The technique for making one plant grow on the roots of another has been known at least since the time of Aristotle, in whose surviving writings we read: "Grafting of one on another is better in the case of trees which are similar and have the same proportions." Grafting is a useful means of accelerating growth and flowering in slow-growing species, of preserving rot-sensitive rarities and cristates. and of saving a plant that has been all but lost by rot or misadventure (6.24). It consists of bringing the cut surface of a strong root system (the stock) into intimate contact with the cut base of the desired plant (the scion) and encouraging the organic union between the two. It is much used by nurserymen, particularly on the continent of Europe and in Japan, for bringing novelties onto the market in the shortest possible time. It is mainly practised among Cactaceae, which usually unite very readily, but can also be performed with euphorbias, pachypodiums (6.25), Crassulaceae and Stapelieae. The stock and scion, as our quotation above suggests. must be more or less close relatives. For cacti, various Echinopsis, Cereus and Harrisia stocks are favourites in Europe.

and the more tender Pereskiopsis, Hylo-cereus and Myrtillocactus in warmer countries. Ceropegia tubers make a good stock for delicate Stapelieae.

Even quite tiny seedlings can be grafted, and this has been the means of preserving curious mutants of cacti lacking green chlorophyll (6.27), which would normally die as soon as the food store in the seed was used up. On a green stock they can be kept going as long as green tissue is there to feed them: as soon as it begins to cork over from old age. regraft-ing on a new stock is necessary.

Although grafting is an immense asset

to nurserymen and a means of saving the otherwise unsaveable. it can change the look of a plant if the stock is too vigorous. Botanists are therefore wary of grafted specimens, and for show purposes a plant on its own roots always has preference.

Controlling pests A glasshouse collection of succulents is little troubled by pests since the development of "systemics". A systemic insecticide is one that is absorbed through the surface of the plant, above or below ground, and remains within the cells to poison any chewing or biting c One or two good soakings of each plant annually should cope with such smaller pests as scale, mealy bug (6.26), root bug and aphis. Systemic fungicides, which deal in similar fashion with fungi, are a more recent development and offer great promise if they can lessen the incidence of

It is a mistake to place all one's faith in a single product, however, because in time resistance builds up and the cure loses its effectiveness. There is thus still room for such old-fashioned contact insecticides as nicotine and derris. A few crystals of paradichlorobenzene put in the bottom of a pot when repotting is a good deterrent against soil pests. Mala-thion preparations have proved excellent for protecting succulents, even the Cras-sulaceae, despite the makers' caution against using them on this Family. Individual brands are not named here because new preparations are continually coming onto the market. Some of the best are also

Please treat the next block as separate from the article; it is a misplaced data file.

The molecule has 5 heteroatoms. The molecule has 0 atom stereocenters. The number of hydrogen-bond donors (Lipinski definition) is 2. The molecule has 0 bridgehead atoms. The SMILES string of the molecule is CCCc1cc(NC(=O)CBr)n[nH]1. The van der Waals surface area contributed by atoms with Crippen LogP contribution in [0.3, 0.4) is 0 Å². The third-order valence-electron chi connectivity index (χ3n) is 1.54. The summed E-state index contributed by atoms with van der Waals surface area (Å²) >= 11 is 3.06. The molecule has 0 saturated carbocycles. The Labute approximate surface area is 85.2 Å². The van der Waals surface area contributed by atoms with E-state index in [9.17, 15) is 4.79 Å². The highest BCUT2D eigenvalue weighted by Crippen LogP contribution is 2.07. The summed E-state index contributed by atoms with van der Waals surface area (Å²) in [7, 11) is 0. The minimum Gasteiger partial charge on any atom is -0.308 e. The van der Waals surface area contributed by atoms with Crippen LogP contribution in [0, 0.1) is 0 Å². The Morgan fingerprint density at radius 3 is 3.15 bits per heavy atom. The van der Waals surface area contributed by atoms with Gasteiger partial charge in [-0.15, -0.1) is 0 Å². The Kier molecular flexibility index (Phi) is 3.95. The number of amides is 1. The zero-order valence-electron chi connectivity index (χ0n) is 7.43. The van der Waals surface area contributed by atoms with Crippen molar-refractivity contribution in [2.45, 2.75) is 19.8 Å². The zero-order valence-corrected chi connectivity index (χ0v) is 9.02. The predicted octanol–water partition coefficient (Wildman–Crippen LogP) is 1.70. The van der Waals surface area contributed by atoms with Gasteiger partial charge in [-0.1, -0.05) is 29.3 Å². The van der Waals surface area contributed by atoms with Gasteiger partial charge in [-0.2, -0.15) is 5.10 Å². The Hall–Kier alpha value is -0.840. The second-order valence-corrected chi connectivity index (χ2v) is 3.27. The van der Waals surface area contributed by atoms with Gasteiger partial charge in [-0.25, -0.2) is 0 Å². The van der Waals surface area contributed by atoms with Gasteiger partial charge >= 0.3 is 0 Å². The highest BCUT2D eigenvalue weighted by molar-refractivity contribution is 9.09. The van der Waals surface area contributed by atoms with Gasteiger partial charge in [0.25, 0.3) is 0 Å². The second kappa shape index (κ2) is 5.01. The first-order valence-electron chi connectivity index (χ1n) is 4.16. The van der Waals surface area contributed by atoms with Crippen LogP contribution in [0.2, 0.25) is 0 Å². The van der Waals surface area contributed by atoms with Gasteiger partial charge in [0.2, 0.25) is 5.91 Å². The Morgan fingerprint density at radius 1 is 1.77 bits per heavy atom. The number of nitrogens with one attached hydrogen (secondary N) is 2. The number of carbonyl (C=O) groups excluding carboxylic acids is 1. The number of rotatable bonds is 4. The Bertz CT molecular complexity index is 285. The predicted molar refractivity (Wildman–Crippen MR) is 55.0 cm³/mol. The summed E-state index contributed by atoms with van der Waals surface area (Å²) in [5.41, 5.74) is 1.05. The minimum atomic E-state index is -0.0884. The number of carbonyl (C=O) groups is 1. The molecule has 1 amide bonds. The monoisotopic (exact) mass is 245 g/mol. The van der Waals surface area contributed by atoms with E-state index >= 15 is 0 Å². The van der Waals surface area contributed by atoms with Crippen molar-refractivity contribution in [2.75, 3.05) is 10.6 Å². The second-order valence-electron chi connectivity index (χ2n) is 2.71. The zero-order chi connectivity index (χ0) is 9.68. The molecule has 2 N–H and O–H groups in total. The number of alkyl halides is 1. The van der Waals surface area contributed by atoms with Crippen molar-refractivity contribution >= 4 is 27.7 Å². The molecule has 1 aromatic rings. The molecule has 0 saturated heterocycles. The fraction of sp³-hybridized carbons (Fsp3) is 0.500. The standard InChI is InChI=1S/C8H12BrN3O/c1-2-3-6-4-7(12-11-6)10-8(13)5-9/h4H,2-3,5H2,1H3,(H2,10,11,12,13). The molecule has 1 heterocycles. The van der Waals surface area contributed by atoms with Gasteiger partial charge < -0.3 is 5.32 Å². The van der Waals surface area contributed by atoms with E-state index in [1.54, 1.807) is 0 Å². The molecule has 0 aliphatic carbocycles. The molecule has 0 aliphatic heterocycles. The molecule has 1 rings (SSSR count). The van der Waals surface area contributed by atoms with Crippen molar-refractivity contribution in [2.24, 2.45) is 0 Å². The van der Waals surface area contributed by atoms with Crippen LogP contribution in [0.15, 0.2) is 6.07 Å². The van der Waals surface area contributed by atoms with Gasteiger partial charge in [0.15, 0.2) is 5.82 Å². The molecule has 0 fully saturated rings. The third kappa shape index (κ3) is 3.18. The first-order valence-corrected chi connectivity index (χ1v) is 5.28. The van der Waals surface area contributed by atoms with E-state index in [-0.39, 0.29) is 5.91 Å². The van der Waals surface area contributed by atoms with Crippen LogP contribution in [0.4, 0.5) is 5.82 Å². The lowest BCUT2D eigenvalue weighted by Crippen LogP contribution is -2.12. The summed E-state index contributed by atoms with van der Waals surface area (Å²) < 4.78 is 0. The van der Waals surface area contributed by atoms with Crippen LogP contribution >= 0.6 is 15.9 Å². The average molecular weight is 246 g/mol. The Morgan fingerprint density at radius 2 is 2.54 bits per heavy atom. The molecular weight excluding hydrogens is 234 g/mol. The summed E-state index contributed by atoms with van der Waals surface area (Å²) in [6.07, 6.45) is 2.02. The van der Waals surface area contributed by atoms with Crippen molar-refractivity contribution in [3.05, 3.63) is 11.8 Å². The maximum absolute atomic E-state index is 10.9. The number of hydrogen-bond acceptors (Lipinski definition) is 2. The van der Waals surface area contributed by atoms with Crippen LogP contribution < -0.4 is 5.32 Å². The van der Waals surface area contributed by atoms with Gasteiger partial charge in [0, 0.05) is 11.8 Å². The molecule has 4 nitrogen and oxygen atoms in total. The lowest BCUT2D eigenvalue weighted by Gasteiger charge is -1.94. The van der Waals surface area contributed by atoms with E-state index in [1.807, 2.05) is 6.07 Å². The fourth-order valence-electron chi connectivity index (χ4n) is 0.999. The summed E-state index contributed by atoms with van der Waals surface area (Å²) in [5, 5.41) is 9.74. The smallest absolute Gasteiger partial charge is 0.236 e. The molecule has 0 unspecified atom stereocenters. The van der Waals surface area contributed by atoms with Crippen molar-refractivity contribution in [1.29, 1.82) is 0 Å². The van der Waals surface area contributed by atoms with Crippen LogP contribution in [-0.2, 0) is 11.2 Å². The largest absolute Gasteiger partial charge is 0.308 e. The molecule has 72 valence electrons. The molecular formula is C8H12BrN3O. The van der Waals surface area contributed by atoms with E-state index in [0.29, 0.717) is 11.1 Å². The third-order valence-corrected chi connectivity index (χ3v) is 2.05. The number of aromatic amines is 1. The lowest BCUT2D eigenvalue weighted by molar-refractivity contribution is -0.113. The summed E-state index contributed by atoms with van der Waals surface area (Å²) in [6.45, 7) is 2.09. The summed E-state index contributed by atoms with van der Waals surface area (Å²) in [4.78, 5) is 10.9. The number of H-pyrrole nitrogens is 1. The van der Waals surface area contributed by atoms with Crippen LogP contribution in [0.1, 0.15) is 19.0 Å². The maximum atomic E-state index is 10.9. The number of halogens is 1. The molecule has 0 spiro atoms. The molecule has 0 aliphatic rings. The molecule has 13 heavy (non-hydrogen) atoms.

Below (6.25): The fat juicy stems of Pachypodium readily unite as gratis, as well as with the allied genus Adenium I centre). This has proved helpful lor preserving rarities.

the most poisonous, so cultivators are strongly urged to read the instructions fully, avoid direct contact with the substance. and refrain as much as possible from inhaling the fumes.

The hot, close conditions inside a propagator are favourable to the growth of rot fungi, to which some succulents (Stapelieae. for instance) are especially susceptible. Watering with mild fungicides such as Chinosol (Potassium oxy-quinoline sulphate) or Cheshunt Compound (ammonium carbonate. 11 parts; copper sulphate, two parts) takes care of these. Sciara flies are especially troublesome when composts contain much humus; the currently recommended deterrent is Diazinon.

Succulents are more susceptible than most plants to rot. It seems as if, in the dry, bright conditions of their native lands, they have built up no resistance to the cosmopolitan decay bacteria and fungi that flourish in moister, cooler conditions. At the first sign of soft black or brown patches on a succulent, all infected areas should be cut away back to sound tissue, with a sharp knife, and the plant kept dry in a light, airy place until the wounds have healed. Dusting the exposed tissue with powdered charcoal, or with a powdered fungicide such as flowers of sulphur. helps. If 9»succulent collapses from rot at the base, the stem tips can be similarly trimmed back, and treated as cuttings or grafted. Euphorbias and caudiciform plants are more difficult to save than the average cactus once rot gets into their system. Rot is encouraged by overwatering and overfeeding, by too cold or too close an atmosphere, and by anything generally adverse to growth. Some collectors regularly spray their plants with Chinosol or Cheshunt Com pound as a precaution; others place faith in systemic fungicides.

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